Jury Awards $10 Million To Man Crushed By Subway Platform 167 Times

A man who fell in between a subway platform and a train and was crushed 167 times by the platform extender was granted $10 million by a jury yesterday.


When a New York City subway rolls up and the doors yawn open, a mechanical voice will sometimes tell you to watch the gap between the subway and the platform. Because if you’re not careful, there’s a chance that you could fall through. And then get viciously crushed by a platform extender for about a quarter of an hour straight.

That’s exactly what happened to Michael Dion back in 2010, reports DNAinfo. When the 4 train pulled into the Union Square station, he misstepped and fell through the 13-inch gap between the door and the platform. What happened next is the stuff of NYC nightmares:

As [Dion] tried to get himself back on the platform, the automated extender shot out, crushing him against the train, [his lawyer Jay Dankner] said. Because his body prevented it from fully extending, the one-ton device, which is programmed to fully extend to the train, repeatedly rammed into his body, ultimately crushing Dion 167 times over the next several minutes, according to Dankner.

There was no emergency switch to shut off the extender, so straphangers and transit workers watched helplessly for nearly a quarter of an hour as Dion, still conscious and screaming in pain, was mashed again and again by the device, Dankner said.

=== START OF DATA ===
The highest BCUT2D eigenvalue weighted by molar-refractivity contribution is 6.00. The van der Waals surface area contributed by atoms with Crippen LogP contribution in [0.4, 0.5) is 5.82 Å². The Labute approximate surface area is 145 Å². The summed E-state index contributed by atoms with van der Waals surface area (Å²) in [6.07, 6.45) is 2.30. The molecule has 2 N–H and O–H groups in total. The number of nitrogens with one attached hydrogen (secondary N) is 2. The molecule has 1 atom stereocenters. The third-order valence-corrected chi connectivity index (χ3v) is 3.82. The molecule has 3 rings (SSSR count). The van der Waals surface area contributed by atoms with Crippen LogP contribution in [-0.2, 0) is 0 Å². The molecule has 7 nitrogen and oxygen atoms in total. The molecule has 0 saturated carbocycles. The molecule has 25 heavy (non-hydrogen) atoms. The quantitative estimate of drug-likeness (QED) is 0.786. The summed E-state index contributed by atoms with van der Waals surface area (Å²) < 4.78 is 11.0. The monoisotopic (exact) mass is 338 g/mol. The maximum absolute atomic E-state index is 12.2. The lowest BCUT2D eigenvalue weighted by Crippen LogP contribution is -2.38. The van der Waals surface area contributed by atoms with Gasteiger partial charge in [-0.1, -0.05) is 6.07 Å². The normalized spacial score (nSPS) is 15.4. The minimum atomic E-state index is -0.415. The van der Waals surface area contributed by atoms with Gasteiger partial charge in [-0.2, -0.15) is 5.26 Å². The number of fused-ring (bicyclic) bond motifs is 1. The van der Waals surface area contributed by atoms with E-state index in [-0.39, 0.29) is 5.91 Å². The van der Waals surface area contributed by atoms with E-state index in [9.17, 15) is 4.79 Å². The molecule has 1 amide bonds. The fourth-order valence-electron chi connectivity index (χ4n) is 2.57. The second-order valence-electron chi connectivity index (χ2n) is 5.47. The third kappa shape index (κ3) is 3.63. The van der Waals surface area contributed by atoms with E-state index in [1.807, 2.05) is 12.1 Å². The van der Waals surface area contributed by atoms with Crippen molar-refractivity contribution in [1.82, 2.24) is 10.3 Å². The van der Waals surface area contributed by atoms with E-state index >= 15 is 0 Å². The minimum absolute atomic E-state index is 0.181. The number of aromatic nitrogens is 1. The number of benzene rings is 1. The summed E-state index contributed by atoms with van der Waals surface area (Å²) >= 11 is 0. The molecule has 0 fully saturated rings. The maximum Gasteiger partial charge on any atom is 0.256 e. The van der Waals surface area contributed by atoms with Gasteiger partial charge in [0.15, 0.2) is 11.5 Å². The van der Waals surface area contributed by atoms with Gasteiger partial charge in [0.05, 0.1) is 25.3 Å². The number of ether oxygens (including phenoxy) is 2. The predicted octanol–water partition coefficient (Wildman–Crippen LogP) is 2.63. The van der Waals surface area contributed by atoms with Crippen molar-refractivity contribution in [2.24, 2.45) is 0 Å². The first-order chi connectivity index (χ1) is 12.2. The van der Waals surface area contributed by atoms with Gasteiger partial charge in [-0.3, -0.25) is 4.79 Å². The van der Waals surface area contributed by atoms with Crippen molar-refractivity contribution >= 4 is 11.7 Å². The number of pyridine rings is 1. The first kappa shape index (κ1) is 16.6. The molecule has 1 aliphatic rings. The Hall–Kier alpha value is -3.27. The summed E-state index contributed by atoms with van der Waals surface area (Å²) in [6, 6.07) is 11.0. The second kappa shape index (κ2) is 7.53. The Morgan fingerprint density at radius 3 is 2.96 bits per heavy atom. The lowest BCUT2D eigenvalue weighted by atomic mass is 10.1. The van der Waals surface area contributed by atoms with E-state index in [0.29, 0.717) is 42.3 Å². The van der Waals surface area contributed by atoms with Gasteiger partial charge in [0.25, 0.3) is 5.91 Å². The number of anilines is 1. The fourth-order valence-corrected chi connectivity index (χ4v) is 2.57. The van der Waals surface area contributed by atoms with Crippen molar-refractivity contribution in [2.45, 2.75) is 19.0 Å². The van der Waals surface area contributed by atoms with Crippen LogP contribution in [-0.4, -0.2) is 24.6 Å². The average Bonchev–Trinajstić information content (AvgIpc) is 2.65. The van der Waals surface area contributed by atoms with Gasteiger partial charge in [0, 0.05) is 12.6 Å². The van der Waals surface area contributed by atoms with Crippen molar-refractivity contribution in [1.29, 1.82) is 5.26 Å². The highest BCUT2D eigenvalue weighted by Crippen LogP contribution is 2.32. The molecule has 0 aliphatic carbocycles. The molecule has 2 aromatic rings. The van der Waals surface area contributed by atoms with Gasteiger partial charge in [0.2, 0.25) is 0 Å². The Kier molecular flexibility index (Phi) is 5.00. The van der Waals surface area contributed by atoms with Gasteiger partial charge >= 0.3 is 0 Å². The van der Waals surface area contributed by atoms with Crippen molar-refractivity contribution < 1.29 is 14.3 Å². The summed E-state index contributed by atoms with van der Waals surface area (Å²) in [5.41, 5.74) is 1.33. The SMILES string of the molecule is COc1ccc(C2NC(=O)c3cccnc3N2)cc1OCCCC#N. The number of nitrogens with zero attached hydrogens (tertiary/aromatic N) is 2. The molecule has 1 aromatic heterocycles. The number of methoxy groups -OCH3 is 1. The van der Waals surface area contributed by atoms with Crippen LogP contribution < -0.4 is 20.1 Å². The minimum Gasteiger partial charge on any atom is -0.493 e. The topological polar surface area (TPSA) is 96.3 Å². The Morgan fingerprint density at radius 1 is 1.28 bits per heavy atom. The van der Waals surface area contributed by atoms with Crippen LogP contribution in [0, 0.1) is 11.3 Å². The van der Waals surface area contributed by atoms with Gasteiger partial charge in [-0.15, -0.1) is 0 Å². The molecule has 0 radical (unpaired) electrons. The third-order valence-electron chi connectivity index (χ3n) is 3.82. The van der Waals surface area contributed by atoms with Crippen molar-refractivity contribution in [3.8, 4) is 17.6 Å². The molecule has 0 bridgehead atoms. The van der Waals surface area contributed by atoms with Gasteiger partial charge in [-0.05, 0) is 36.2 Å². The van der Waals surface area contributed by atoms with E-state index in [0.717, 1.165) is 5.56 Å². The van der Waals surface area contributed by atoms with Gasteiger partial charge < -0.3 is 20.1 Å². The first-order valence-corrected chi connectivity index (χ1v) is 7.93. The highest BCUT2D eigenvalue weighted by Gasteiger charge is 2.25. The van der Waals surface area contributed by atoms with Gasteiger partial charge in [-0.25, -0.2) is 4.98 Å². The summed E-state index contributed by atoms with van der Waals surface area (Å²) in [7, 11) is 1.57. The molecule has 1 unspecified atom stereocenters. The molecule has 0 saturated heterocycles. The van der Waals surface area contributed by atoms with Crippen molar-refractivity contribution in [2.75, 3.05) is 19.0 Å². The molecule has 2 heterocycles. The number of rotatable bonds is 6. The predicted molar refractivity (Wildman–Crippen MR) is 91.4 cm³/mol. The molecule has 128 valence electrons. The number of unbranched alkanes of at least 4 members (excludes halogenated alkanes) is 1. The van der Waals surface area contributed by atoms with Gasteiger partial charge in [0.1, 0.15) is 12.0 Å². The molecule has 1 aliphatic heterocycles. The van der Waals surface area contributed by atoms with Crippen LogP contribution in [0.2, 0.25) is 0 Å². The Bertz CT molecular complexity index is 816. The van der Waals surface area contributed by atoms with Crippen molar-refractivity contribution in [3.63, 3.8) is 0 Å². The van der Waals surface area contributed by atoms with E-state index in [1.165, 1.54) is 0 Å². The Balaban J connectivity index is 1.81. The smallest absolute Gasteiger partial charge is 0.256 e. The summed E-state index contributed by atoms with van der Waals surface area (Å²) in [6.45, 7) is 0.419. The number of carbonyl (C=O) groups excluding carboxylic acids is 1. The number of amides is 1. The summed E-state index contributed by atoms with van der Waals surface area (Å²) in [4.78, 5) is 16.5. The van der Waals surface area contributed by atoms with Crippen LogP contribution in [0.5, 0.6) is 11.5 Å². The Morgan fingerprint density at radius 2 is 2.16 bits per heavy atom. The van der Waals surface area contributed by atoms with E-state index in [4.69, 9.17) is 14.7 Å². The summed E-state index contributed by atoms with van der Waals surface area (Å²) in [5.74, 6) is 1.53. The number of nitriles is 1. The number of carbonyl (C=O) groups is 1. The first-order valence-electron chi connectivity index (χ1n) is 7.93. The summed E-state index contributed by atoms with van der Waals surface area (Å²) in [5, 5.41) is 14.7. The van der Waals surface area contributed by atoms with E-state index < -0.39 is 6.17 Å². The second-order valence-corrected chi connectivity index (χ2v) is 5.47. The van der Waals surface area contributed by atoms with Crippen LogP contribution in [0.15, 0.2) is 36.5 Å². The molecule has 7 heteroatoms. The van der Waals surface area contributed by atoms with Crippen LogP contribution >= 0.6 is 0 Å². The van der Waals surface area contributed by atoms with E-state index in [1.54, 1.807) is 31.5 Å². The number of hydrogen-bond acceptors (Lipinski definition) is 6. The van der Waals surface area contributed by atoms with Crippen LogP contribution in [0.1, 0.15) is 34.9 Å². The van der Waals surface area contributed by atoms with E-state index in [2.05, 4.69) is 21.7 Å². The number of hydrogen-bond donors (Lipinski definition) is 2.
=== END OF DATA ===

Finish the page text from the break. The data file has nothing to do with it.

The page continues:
From this, Dion suffered 12 fractured ribs and pelvis, major internal bleeding and damage to his bowels and spleen. A week after the incident, he had to undergo five surgeries. Five!

And then! Afterward, Dion suffered from nightmares, panic attacks and an anxiety disorder from the stress of the situation. He couldn’t work for almost nine months and actually had to leave his job because his injuries were so terrible.

DNAinfo says that Dion’s case was based on the fact that the gap was bigger than needed and that there wasn’t a simple way of turning off the platform extender. Since the incident, the MTA has installed safeguards to make it easier to turn off the platform extender.

The MTA plans to appeal the award, however. It says that “it failed to ‘hold accountable’ Dion for the fall” and that he was “seriously intoxicated” at the time.

Writer at Jalopnik and consumer of many noodles.



Pretty clear cut, the injury was preventable, if they had done a proper risk assessment of the extender then it wouldn’t happen. The reasoning that he was drunk was ridiculous, there is no fitness to board a train requirement and there is always a chance that anyone at all could find themselves falling between the train and platform. The principle of industrial litigation is to A compensate victims so they are made whole, B Penalise the company for a preventable failure and C discourage other companies from doing the same.

Honestly $10M is pretty light, was there an on top fine as well?